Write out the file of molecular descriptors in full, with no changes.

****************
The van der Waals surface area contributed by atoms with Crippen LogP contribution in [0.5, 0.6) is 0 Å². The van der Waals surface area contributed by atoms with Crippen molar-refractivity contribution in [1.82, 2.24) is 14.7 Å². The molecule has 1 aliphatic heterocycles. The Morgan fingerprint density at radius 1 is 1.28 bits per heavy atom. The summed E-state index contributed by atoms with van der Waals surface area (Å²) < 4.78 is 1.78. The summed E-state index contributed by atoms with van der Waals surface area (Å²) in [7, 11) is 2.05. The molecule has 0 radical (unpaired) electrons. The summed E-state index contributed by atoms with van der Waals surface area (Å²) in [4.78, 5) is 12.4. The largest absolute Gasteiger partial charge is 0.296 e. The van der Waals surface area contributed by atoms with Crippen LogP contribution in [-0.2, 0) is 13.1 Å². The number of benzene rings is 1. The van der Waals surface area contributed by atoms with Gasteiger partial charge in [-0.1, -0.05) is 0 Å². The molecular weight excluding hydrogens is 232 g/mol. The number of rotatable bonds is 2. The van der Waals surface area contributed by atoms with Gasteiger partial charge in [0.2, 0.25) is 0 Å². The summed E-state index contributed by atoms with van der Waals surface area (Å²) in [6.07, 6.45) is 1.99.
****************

The van der Waals surface area contributed by atoms with Crippen LogP contribution in [0.5, 0.6) is 0 Å². The van der Waals surface area contributed by atoms with Crippen molar-refractivity contribution in [1.82, 2.24) is 14.7 Å². The molecule has 1 aliphatic heterocycles. The Morgan fingerprint density at radius 1 is 1.28 bits per heavy atom. The summed E-state index contributed by atoms with van der Waals surface area (Å²) < 4.78 is 1.78. The summed E-state index contributed by atoms with van der Waals surface area (Å²) in [7, 11) is 2.05. The molecule has 0 radical (unpaired) electrons. The summed E-state index contributed by atoms with van der Waals surface area (Å²) in [4.78, 5) is 12.4. The largest absolute Gasteiger partial charge is 0.296 e. The van der Waals surface area contributed by atoms with Crippen LogP contribution in [-0.2, 0) is 13.1 Å². The number of benzene rings is 1. The van der Waals surface area contributed by atoms with Gasteiger partial charge in [-0.1, -0.05) is 0 Å². The molecular weight excluding hydrogens is 232 g/mol. The number of rotatable bonds is 2. The van der Waals surface area contributed by atoms with Gasteiger partial charge in [0.2, 0.25) is 0 Å². The summed E-state index contributed by atoms with van der Waals surface area (Å²) in [6.07, 6.45) is 1.99.